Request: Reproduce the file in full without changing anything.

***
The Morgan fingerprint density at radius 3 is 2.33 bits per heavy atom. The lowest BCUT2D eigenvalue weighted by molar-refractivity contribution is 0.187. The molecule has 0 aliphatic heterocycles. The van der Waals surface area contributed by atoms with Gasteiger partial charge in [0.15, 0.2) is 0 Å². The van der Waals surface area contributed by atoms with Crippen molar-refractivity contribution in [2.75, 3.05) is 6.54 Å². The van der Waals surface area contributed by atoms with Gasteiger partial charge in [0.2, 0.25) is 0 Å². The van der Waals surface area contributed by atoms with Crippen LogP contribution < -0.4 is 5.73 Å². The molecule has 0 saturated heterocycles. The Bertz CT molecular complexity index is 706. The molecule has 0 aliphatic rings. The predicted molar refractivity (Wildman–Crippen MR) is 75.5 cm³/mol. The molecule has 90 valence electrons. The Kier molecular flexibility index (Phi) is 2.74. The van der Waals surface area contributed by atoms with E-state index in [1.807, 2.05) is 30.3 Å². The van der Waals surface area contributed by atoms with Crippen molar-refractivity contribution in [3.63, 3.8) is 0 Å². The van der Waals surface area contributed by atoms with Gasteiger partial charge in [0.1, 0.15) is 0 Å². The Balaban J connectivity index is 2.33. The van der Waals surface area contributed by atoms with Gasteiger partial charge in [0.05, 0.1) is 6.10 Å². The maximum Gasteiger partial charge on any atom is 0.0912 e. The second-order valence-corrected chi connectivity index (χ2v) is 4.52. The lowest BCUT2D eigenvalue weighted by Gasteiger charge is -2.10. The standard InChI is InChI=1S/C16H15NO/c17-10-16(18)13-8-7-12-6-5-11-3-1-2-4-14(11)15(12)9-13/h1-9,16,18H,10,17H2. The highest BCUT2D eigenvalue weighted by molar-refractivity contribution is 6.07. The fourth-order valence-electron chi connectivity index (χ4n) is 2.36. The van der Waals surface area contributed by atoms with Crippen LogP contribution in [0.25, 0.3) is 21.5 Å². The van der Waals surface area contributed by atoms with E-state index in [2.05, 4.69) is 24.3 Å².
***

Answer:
The Morgan fingerprint density at radius 3 is 2.33 bits per heavy atom. The lowest BCUT2D eigenvalue weighted by molar-refractivity contribution is 0.187. The molecule has 0 aliphatic heterocycles. The van der Waals surface area contributed by atoms with Gasteiger partial charge in [0.15, 0.2) is 0 Å². The van der Waals surface area contributed by atoms with Crippen molar-refractivity contribution in [2.75, 3.05) is 6.54 Å². The van der Waals surface area contributed by atoms with Gasteiger partial charge in [0.2, 0.25) is 0 Å². The van der Waals surface area contributed by atoms with Crippen LogP contribution < -0.4 is 5.73 Å². The molecule has 0 saturated heterocycles. The Bertz CT molecular complexity index is 706. The molecule has 0 aliphatic rings. The predicted molar refractivity (Wildman–Crippen MR) is 75.5 cm³/mol. The molecule has 90 valence electrons. The Kier molecular flexibility index (Phi) is 2.74. The van der Waals surface area contributed by atoms with E-state index in [1.807, 2.05) is 30.3 Å². The van der Waals surface area contributed by atoms with Crippen molar-refractivity contribution in [3.63, 3.8) is 0 Å². The van der Waals surface area contributed by atoms with Gasteiger partial charge in [0.1, 0.15) is 0 Å². The Balaban J connectivity index is 2.33. The van der Waals surface area contributed by atoms with Gasteiger partial charge in [0.05, 0.1) is 6.10 Å². The maximum Gasteiger partial charge on any atom is 0.0912 e. The second-order valence-corrected chi connectivity index (χ2v) is 4.52. The lowest BCUT2D eigenvalue weighted by Gasteiger charge is -2.10. The standard InChI is InChI=1S/C16H15NO/c17-10-16(18)13-8-7-12-6-5-11-3-1-2-4-14(11)15(12)9-13/h1-9,16,18H,10,17H2. The highest BCUT2D eigenvalue weighted by molar-refractivity contribution is 6.07. The fourth-order valence-electron chi connectivity index (χ4n) is 2.36. The van der Waals surface area contributed by atoms with Crippen LogP contribution in [0.25, 0.3) is 21.5 Å². The van der Waals surface area contributed by atoms with E-state index in [2.05, 4.69) is 24.3 Å².